Last spring, the Chicago City Council decided "to crack down on wild rave parties that lure youngsters into environments loaded with dangerous club drugs, underage drinking and sometimes predatory sexual behavior," as the Chicago Tribune put it. The newspaper described raves as "one-night-only parties -- often held in warehouses or secret locations where people pay to dance, do drugs, play loud music, and engage in random sex acts." Taking a dim view of such goings-on, the city council passed an ordinance threatening to jail building owners or managers who allowed raves to be held on their property. Mayor Richard Daley took the occasion to "lash out at the people who produce the huge rogue dance parties where Ecstasy and other designer drugs are widely used." In Daley's view, rave promoters were deliberately seducing the innocent. "They are after all of our children," he warned. "Parents should be outraged by this."
The reaction against raves reflects familiar anxieties about what the kids are up to, especially when it comes to sex. As the chemical symbol of raves, MDMA -- a.k.a. Ecstasy -- has come to represent sexual abandon and, partly through association with other "club drugs," sexual assault. These are not the only fears raised by MDMA. The drug, whose full name is methylenedioxymethamphetamine, has also been accused of causing brain damage and of leading people astray with ersatz feelings of empathy and euphoria (concerns discussed later in this article). But the sexual angle is interesting because it has little to do with the drug's actual properties, a situation for which there is considerable precedent in the history of reputed aphrodisiacs.
A relative of both amphetamine and mescaline, MDMA is often described as a stimulant with psychedelic qualities. But its effects are primarily emotional, without the perceptual changes caused by LSD. Although MDMA was first synthesized by the German drug company Merck in 1912, it did not gain a following until the 1970s, when the psychonautical chemist Alexander Shulgin, a Dow researcher turned independent consultant, tried some at the suggestion of a graduate student he was helping a friend supervise. "It was not a psychedelic in the visual or interpretive sense," he later wrote, "but the lightness and warmth of the psychedelic was present and quite remarkable." MDMA created a "window," he decided. "It enabled me to see out, and to see my own insides, without distortions or reservations."
After observing some striking examples of people who claimed to have overcome serious personal problems (including a severe stutter and oppressive guilt) with the help of MDMA, Shulgin introduced the drug to a psychologist he knew who had already used psychedelics as an aid to therapy. "Adam," the pseudonym that Shulgin gave him (also a nickname for the drug), was on the verge of retiring, but was so impressed by MDMA's effects that he decided to continue working. He shared his techniques with other psychologists and psychiatrists, and under his influence thousands of people reportedly used the drug to enhance communication and self-insight. "It seemed to dissolve fear for a few hours," says a psychiatrist who tried MDMA in the early '80s. "I thought it would have been very useful for working with people with trauma disorders." Shulgin concedes that there was "a hint of snake-oil" in MDMA's reputed versatility, but he himself considered it "an incredible tool." He quotes one psychiatrist as saying, "MDMA is penicillin for the soul, and you don't give up penicillin, once you've seen what it can do."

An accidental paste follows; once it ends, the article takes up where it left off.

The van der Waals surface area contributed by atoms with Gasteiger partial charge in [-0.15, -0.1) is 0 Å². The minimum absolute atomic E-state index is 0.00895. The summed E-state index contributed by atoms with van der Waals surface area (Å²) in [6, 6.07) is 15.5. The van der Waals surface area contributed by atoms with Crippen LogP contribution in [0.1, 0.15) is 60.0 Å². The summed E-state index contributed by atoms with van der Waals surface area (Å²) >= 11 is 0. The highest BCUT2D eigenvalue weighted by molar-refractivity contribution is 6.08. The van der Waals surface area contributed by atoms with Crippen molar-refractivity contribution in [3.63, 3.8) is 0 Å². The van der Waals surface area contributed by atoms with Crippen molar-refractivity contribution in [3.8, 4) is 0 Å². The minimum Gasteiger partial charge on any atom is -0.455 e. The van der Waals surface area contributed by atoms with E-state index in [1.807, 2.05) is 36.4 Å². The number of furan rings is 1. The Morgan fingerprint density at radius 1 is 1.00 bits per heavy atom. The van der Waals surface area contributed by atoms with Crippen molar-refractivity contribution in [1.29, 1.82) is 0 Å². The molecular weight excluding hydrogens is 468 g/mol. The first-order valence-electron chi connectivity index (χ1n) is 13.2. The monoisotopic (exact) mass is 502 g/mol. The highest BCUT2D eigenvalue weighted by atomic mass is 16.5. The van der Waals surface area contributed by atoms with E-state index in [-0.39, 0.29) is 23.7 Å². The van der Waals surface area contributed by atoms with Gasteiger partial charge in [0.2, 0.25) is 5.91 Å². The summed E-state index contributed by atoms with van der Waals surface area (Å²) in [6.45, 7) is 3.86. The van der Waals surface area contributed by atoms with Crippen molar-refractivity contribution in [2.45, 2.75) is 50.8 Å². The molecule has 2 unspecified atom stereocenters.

Shulgin did not see MDMA exclusively as a psychotherapeutic tool. He also referred to it as "my low-calorie martini," a way of loosening up and relating more easily to others at social gatherings. This aspect of the drug came to the fore in the '80s, when MDMA became popular among nightclubbers in Texas, where it was marketed as a party drug under the name Ecstasy. The open recreational use of Ecstasy at clubs in Dallas and Austin brought down the wrath of the Drug Enforcement Administration, which decided to put MDMA in the same legal category as heroin. Researchers who emphasized the drug's psychotherapeutic potential opposed the ban. "We had no idea psychiatrists were using it," a DEA pharmacologist told Newsweek in 1985. Nor did they care: Despite an administrative law judge's recommendation that doctors be allowed to prescribe the drug, the ban on MDMA took effect the following year.
Thus MDMA followed the same pattern as LSD, moving from discreet psychotherapeutic use to the sort of conspicuous consumption that was bound to provoke a government reaction. Like LSD, it became illegal because too many people started to enjoy it. Although the DEA probably would have sought to ban any newly popular intoxicant, the name change certainly didn't help. In Ecstasy: The MDMA Story, Bruce Eisner quotes a distributor who claimed to have originated the name Ecstasy. He said he picked it "because it would sell better than calling it 'Empathy.' 'Empathy' would be more appropriate, but how many people know what it means?" In its traditional sense, ecstasy has a spiritual connotation, but in common usage it simply means intense pleasure -- often the kind associated with sex. As David Smith, director of the Haight-Ashbury Free Clinic, observed, the name "suggested that it made sex better." Some marketers have been more explicit: A 1999 article in the Journal of Toxicology (headlined "SEX on the Streets of Cincinnati") reported an analysis of "unknown tablets imprinted with 'SEX' " that turned out to contain MDMA.
Hyperbolic comments by some users have reinforced Ecstasy's sexual connotations. "One enthusiast described the feeling as a six-hour orgasm!" exclaimed the author of a 2000 op-ed piece in Malaysia's New Straits Times, picking up a phrase quoted in Time a couple of months before. A column in The Toronto Sun, meanwhile, stated matter-of-factly that MDMA "can even make you feel like a six-hour orgasm." If simply taking MDMA makes you feel that way, readers might reasonably conclude, MDMA-enhanced sex must be indescribably good.